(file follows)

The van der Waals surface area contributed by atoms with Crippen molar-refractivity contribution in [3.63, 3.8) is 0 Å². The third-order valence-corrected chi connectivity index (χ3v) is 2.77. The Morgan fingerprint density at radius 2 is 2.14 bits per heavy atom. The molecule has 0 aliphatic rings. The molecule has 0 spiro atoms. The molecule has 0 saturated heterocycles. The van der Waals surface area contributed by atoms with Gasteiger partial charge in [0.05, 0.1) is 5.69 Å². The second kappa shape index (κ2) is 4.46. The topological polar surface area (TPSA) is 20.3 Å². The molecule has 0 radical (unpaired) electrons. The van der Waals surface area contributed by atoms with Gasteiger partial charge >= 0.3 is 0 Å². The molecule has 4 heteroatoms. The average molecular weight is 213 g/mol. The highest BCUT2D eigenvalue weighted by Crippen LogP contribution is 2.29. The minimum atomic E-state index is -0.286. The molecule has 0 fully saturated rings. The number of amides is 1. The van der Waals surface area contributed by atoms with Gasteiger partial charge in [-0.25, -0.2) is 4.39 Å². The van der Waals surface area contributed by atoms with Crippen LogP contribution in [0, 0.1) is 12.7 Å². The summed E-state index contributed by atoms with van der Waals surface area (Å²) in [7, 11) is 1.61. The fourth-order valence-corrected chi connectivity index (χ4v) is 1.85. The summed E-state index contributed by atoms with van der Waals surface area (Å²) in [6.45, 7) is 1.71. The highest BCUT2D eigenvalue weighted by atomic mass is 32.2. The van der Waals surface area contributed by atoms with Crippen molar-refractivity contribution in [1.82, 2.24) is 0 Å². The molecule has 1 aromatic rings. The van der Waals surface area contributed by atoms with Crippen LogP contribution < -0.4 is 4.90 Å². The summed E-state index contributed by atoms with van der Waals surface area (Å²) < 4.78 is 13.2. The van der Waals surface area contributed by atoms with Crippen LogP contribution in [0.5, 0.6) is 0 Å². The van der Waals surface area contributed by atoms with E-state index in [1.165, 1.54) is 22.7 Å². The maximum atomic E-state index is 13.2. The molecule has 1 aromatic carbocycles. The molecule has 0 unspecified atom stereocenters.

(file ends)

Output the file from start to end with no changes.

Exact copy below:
The van der Waals surface area contributed by atoms with Crippen molar-refractivity contribution in [3.63, 3.8) is 0 Å². The third-order valence-corrected chi connectivity index (χ3v) is 2.77. The Morgan fingerprint density at radius 2 is 2.14 bits per heavy atom. The molecule has 0 aliphatic rings. The molecule has 0 spiro atoms. The molecule has 0 saturated heterocycles. The van der Waals surface area contributed by atoms with Gasteiger partial charge in [0.05, 0.1) is 5.69 Å². The second kappa shape index (κ2) is 4.46. The topological polar surface area (TPSA) is 20.3 Å². The molecule has 0 radical (unpaired) electrons. The van der Waals surface area contributed by atoms with Gasteiger partial charge >= 0.3 is 0 Å². The molecule has 4 heteroatoms. The average molecular weight is 213 g/mol. The highest BCUT2D eigenvalue weighted by Crippen LogP contribution is 2.29. The minimum atomic E-state index is -0.286. The molecule has 0 fully saturated rings. The number of amides is 1. The van der Waals surface area contributed by atoms with Gasteiger partial charge in [-0.25, -0.2) is 4.39 Å². The van der Waals surface area contributed by atoms with Crippen LogP contribution in [0, 0.1) is 12.7 Å². The summed E-state index contributed by atoms with van der Waals surface area (Å²) in [7, 11) is 1.61. The fourth-order valence-corrected chi connectivity index (χ4v) is 1.85. The summed E-state index contributed by atoms with van der Waals surface area (Å²) in [6.45, 7) is 1.71. The highest BCUT2D eigenvalue weighted by atomic mass is 32.2. The van der Waals surface area contributed by atoms with Crippen molar-refractivity contribution in [1.82, 2.24) is 0 Å². The molecule has 1 aromatic rings. The van der Waals surface area contributed by atoms with Crippen LogP contribution < -0.4 is 4.90 Å². The summed E-state index contributed by atoms with van der Waals surface area (Å²) < 4.78 is 13.2. The van der Waals surface area contributed by atoms with Crippen LogP contribution in [0.5, 0.6) is 0 Å². The van der Waals surface area contributed by atoms with E-state index in [1.165, 1.54) is 22.7 Å². The maximum atomic E-state index is 13.2. The molecule has 1 aromatic carbocycles. The molecule has 0 unspecified atom stereocenters.